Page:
Five Talking Heads Songs Gov. Charlie Crist Should Have Used Instead of "Road to Nowhere"
|Charlie Crist stopped making sense a long time ago|
Byrne's lawyer is no stranger to keeping good music out of the ham hands of politicians. Lawrence Iser also represented Jackson Browne in 2008 and reached a settlement in a suit against Republican presidential candidate John McCain regarding unauthorized use of "Running on Empty." According to Byrne, this lawsuit "is not about politics...It's about copyright and about the fact that it does imply that I would have licensed it and endorsed him and whatever he stands for." Read his blog on the subject here.
So, if the lawsuit isn't about politics, we can assume -- or at least, pretend -- that Byrne is strictly concerned with the artistic merits of the decision to pair "Road to Nowhere" with "Marco Rubio's numerous changes in position on key conservative issues." The original ad has been removed from YouTube, but a script remains. (Note: Rubio also had to stop using Steve Miller Band's "Take the Money and Run" in a campaign ad attacking Crist after Miller complained.)
Although "Road to Nowhere" has that mesmerizing a capella opening and those jaunty snares, it's easy to find a minimum of five Talking Heads songs that would have made for better audio backdrops for Crist's campaign while staying on message.
5. "Don't Worry About the Government"
Key lyrics: "I see the states, across this big nation/ I see the laws made in Washington DC/ I think of the ones I consider my favorites/ I think of the people that are working for me."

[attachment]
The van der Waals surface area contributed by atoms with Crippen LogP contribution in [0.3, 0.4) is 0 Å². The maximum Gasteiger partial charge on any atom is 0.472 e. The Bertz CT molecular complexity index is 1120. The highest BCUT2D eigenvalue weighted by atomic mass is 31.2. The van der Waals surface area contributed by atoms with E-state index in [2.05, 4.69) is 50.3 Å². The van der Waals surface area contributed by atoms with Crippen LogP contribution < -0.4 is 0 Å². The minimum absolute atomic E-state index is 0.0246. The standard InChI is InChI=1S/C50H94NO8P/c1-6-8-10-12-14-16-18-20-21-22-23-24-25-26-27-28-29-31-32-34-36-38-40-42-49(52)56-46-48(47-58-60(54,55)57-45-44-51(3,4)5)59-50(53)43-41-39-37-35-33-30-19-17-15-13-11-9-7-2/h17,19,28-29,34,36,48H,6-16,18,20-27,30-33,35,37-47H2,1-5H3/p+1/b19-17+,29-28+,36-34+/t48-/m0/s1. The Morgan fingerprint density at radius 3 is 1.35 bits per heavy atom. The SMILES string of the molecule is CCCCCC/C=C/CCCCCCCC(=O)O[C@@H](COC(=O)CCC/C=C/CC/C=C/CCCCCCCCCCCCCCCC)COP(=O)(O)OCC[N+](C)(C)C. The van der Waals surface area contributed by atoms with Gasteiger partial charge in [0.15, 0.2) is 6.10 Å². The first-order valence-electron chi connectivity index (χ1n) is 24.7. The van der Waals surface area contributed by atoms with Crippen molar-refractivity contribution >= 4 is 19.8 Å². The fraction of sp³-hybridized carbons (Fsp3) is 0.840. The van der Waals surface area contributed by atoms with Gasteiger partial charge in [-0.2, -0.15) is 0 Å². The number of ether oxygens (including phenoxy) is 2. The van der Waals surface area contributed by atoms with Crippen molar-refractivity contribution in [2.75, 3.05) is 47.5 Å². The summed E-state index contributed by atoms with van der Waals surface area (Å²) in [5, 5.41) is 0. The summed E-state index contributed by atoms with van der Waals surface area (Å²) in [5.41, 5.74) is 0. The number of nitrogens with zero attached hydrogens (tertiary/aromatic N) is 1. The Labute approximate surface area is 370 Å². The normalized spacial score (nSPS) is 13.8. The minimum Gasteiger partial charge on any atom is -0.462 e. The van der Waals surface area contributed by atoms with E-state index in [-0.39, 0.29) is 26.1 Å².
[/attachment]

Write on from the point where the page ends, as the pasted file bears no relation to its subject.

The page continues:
Crist doesn't have to go negative! Here's a chipper side of the Talking Heads used to speak to the merits of an experienced candidate.
4. "Burning Down the House"
Key lyrics: "Hold tight, wait 'til the party's over/ Hold tight, we're in for nasty weather/ There has got to be a way/ Burning down the house."
This song would be slightly better if Crist was running for U.S. House, but if we must go negative, just put the images of a Senate chamber up in flames and opponents running away sheepishly. Also, this speaks to a candidate willing to keep solid policy positions instead of flip-flopping like Rubio.
3. "Once in a Lifetime"
Key lyrics: "You may ask yourself, how do I work this?/ You may ask yourself, where is that large automobile?/ You may tell yourself, this is not my beautiful house/ You may tell yourself, this is not my beautiful wife."
The anger in David Byrne's voice throughout this song is palpable and infectious. You may tell yourself, this was not my position on immigration! You may ask yourself, whom do I trust?
2. "Psycho Killer"
Key lyrics: "You start a conversation, you can't even finish it/ You're talkin' a lot, but you're not sayin' anything/ When I have nothing to say, my lips are sealed/ Say something once, why say it again?"
Along the lines of the meandering "Road to Nowhere" idea, but taken even further. Rubio was quoted saying: "Everything is done in the context of the moments in which you are living." Huh?
1. "Warning Sign"
Key lyrics: "Warning sign, warning sign/ I see it but I pay no mind/ Hear my voice, hear my voice/ It's saying something and I hope you're concentrating/ I've got money now, I've got money now/ C'mon baby, c'mon baby."
This is the obvious winner. Intense, perverse bass line that smacks like Rubio's waffling about balancing the Florida budget by not accepting stimulus funds, and yet accepting stimulous funds. It's a an obvious "hear me for what I have to say and don't look to party affiliation" sort of lyric as well.